SUBMERSIBLE DRILLING RIG. A drilling rig which is sunk to
the seabed when in drilling position.
BUOY. Buoy secured to the seabed, and released by a radio
COMPLETION. A well head or number of wellheads terminating
on the seabed rather than on a platform, and connected to
the platform by umbilicals.
BUOY. The buoy holding up the pennant string from a rig
VESSEL. Tanker capable of connecting up to a suitably
installed wellhead and extracting the oil therefrom. Only
Position fixing system using mobile stations mainly used by
Lines hanging from the ends of tubulars to steady them,
either on the ship or the rig.
A position fixing system used by diving ships consisting of
a heavy weight lowered to the seabed allowing the comuter to
monitor the angles of its attached wire.
A structure lowered to the seabed through which the wells of
a production field may be drilled by a semi-submersible.
Totally Enclosed Motor Propelled Survival Craft. Rig
LEG PLATFORM. A semi-submersible platform attached to the
seabed by heavy wires tensioned against the buoyancy of the
CHARTER. A negotiated period of supply vessel hire, from one
month to 5 years, with any period in between.
Tension Leg Platform.
The working part of a platform including the living drilling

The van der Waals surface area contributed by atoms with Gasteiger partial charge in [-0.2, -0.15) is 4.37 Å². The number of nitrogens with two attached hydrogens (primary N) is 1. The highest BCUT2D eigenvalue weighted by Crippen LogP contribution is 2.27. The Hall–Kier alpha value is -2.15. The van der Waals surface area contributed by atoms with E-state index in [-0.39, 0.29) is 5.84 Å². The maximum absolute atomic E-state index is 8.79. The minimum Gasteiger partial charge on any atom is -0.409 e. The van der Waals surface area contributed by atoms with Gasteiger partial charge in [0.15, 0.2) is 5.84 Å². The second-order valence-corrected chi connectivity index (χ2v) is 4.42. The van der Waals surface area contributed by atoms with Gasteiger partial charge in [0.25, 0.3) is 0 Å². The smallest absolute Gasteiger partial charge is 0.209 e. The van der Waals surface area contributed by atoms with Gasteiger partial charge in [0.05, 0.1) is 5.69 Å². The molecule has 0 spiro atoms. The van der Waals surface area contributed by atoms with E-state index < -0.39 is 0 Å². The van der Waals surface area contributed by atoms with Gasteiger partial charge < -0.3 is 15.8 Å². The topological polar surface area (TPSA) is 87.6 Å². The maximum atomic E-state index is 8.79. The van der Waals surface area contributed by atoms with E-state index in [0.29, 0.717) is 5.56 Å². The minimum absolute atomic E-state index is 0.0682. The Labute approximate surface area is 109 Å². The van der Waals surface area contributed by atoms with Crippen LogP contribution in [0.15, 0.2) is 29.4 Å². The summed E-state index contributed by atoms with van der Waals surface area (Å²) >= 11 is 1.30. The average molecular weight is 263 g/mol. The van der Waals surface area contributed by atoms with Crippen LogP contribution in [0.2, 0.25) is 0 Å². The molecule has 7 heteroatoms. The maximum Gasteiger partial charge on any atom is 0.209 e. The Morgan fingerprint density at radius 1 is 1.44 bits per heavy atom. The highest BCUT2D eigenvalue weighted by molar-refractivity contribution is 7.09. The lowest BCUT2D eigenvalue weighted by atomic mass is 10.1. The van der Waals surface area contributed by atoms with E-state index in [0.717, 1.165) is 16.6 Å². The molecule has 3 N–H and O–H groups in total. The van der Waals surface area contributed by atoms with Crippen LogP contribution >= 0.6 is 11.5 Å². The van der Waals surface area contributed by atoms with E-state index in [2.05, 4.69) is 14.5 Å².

and production modules.
GATE. A gate on older anmchor handlers which was closed
under the tow wire so as to allow the wire free movement.
POD. A large tube bolted at tow wire height into the middle
of the deck, the tow wire then being passed through it.
SLEEVE. A nylon sleeve on the tow wire, positioned at the
point of contact with the stern to obviate wear.
SPRING. A multi-stranded heavy duty nylon spring intened to
be fitted between the bridle and the tow wire, to reduce
Expert usuallu employed by the oil company to take charge of
GEAR. Wire securing equipment. The most elaborate of the
Any form of pipe being carried on the deck of a supply
Small winch at the fore end of the supply vessel deck. The
name is taken from small winches used on exploration rigs.
FORK. Twin pronged hook used to handle chain. Fitted to the
end of the work wire.
Manufacturer of LWT anchor.
BASED MUD. The most basic drilling fluid using drill water
and barytes mixed on the rig.
hose connection used throughout the oil industry.
Victor Gibson. May 2009.